Data Science Reveals the Hidden Connection between Online Influencer Marketing and Follower Income Level

By Zhigen Zhao

Jun. 2, 2022

Authors Zi’Ang Li (UNC Chapel Hill), Zhigen Zhao (Temple University), Sabrina (Zi Tong) Peng (UNC Chapel Hill), Yijie Sheng (BIT), Liyu Dou (CUHK-Shenzhen) and Yang Yang (Fairsky Law) share their expertise and insights on why influencer marketing on TikTok may only work for users in certain economic groups. 

Influencer marketing on short-video platforms like TikTok, or Douyin in China, has been a promotional technique that many brands are eager to use. But how successful is this marketing strategy when it comes to products targeted to certain income groups?  

Using the established data scientific approach called binary expansion testing (BET), which is known to be efficient and effective in detecting interesting patterns in data, our research team, consisting of statisticians and economists, explored the relationship between downloads of Tiktok/Douyin on iOS devices and Android devices, influencer marketing and the potential effectiveness of this type of marketing for certain income groups. Guided by helpful insights from BET on the cause of the pattern, we find that products targeted to high-income earners might not be suitable for online influencer marketing. 

A “Virtuous Cycle” 

First, we observed the cycle in which brands and advertisers, influencers and TikTok/Douyin operate. Looking at data between 2017 to 2020, we found that 2018 was the time when most influencers started to join TikTok/Douyin. These influencers then brought in more users to the platform, creating a “virtuous cycle” that benefits TikTok/Douyin, the brands and the influencers.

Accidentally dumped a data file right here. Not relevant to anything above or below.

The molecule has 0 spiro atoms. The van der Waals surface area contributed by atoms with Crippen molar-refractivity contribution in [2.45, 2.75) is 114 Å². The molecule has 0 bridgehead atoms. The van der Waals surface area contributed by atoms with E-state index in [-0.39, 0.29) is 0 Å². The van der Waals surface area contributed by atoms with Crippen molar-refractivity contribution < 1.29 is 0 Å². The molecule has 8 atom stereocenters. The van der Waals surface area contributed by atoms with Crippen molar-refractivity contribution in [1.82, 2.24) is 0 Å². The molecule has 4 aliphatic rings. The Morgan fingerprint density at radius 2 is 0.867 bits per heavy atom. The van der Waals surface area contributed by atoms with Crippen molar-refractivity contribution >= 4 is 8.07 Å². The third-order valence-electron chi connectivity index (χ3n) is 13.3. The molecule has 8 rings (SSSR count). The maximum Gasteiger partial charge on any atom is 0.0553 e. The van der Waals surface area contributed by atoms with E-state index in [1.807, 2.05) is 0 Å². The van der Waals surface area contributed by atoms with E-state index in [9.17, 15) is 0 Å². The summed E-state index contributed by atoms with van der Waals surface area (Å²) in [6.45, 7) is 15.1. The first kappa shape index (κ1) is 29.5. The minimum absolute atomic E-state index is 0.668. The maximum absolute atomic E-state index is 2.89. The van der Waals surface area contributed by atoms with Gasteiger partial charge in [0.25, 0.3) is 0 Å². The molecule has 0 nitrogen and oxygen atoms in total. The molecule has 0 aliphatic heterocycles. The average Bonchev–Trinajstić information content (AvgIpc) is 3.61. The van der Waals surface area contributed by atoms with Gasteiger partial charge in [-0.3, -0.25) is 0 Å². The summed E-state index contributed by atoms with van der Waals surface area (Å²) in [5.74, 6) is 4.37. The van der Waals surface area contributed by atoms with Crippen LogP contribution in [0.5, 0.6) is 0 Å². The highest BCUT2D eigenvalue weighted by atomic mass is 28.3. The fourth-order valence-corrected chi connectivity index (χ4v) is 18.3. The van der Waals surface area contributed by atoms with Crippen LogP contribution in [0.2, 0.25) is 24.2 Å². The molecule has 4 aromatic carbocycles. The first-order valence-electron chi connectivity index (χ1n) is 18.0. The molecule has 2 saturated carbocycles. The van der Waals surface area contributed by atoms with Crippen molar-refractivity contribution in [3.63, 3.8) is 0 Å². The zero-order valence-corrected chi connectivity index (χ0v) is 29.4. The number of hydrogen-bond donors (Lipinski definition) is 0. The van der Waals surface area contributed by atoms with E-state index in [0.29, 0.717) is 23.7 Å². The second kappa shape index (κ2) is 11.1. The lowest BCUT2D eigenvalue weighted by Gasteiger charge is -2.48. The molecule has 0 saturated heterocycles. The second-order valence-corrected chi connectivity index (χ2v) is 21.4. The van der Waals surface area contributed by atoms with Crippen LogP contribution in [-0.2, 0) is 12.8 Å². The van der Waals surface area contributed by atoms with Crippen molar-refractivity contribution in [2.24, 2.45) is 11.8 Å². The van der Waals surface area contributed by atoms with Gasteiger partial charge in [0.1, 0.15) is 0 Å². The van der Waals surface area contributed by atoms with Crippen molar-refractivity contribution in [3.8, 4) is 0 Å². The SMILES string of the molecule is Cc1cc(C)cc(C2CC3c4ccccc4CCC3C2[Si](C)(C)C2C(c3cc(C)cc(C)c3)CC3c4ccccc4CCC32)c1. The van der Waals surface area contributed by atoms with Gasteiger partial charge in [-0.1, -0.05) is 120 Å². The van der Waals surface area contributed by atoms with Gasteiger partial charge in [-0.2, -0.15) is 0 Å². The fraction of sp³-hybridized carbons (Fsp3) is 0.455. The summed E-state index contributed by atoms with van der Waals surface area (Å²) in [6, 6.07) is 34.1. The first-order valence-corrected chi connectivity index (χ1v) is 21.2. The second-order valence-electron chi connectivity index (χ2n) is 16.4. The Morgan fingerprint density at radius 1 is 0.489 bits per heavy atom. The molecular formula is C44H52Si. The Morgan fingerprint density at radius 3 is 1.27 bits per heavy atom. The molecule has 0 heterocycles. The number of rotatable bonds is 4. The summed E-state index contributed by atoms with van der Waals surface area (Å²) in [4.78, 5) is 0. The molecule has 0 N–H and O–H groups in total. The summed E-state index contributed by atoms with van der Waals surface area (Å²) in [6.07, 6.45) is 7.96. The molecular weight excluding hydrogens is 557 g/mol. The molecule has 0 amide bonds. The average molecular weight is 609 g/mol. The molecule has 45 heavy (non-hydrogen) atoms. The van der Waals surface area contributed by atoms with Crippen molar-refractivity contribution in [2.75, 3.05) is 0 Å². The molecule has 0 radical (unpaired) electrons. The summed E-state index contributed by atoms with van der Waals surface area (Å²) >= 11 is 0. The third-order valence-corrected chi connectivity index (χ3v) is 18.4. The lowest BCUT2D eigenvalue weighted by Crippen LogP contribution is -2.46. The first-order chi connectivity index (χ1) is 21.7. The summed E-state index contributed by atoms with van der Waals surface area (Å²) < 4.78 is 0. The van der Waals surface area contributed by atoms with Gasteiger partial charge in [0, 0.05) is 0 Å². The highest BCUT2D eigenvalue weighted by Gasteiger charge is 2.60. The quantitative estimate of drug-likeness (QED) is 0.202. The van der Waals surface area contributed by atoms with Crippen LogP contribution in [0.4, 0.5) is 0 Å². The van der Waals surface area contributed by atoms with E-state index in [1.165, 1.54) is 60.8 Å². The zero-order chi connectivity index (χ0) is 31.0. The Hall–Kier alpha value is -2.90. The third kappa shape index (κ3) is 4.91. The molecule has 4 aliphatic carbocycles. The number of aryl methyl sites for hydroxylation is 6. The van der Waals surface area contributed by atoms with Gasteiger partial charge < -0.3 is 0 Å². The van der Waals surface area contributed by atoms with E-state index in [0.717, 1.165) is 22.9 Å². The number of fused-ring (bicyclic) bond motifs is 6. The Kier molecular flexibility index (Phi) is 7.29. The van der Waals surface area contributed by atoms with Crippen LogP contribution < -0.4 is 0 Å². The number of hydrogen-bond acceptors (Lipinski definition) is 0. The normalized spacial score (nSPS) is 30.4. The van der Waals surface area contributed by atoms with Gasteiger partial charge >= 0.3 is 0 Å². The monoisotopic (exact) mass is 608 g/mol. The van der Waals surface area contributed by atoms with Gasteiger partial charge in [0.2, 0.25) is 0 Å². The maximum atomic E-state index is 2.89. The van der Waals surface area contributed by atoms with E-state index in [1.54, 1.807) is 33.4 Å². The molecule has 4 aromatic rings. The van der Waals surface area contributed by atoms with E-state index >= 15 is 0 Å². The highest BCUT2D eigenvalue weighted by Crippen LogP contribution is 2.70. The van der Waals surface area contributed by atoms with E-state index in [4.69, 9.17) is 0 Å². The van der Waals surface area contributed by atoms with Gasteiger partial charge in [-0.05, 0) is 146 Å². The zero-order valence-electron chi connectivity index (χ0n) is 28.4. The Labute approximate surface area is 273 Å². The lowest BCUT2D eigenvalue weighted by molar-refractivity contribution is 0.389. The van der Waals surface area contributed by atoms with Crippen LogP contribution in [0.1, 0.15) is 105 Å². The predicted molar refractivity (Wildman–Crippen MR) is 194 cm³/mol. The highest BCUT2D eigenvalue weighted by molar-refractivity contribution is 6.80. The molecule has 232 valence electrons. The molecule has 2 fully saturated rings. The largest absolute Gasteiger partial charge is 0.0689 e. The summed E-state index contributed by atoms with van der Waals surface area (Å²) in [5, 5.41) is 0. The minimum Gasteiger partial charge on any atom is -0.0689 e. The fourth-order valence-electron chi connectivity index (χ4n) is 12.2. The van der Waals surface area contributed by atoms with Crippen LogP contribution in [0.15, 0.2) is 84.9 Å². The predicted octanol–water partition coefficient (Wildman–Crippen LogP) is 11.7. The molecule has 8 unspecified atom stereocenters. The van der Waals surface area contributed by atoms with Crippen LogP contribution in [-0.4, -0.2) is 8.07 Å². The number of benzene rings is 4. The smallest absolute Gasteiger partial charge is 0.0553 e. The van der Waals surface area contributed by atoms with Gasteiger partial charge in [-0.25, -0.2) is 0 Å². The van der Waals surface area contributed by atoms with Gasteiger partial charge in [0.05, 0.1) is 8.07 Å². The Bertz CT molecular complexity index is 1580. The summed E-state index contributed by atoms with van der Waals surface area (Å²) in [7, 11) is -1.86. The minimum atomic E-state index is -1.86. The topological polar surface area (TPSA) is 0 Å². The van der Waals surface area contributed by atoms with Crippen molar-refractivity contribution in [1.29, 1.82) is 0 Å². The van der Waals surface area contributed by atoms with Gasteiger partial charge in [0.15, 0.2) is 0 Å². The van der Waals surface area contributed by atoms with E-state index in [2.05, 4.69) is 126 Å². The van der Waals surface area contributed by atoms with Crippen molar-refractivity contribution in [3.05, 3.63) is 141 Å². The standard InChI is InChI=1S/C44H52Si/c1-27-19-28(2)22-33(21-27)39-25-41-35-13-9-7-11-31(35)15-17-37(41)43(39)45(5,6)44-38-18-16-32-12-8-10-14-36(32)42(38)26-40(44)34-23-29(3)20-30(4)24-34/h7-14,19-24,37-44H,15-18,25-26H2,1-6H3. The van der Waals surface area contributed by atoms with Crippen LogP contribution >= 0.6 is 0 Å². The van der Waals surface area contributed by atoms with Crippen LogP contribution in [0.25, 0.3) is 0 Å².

The TikTok/Douyin 2021 Marketing Report reveals that this virtuous cycle is effective, with data until August 2021. One study on live sales events showed that 85% of sales generated by influencers in promoting goods or services were made by their followers. 

We also looked at data from an influencer online agency launched by TikTok/Douyin on Sept. 3, 2018. We found that, while brands are eager to engage more through influencer marketing, there is a notable difference found in our statistical analysis: Chinese Android phone users are receptive to influencer marketing on TikTok/Douyin in mainland China while iPhone users are not.  

The Relationship between Androids and Income

To learn this, we analyzed data of Douyin downloads on IOS devices compared to downloads on Android devices. We used BET to analyze the download data from 2016, when TikTok/Douyin was officially launched, to 2022. 

The BET result reveals a surprising change in November of 2018. Before November 2018, the numbers of downloads through two systems are positively related. But after November 2018, downloads of TikTok/Douyin on the Android system substantially grew after that time while the iOS system remained nearly constant. Why did this happen?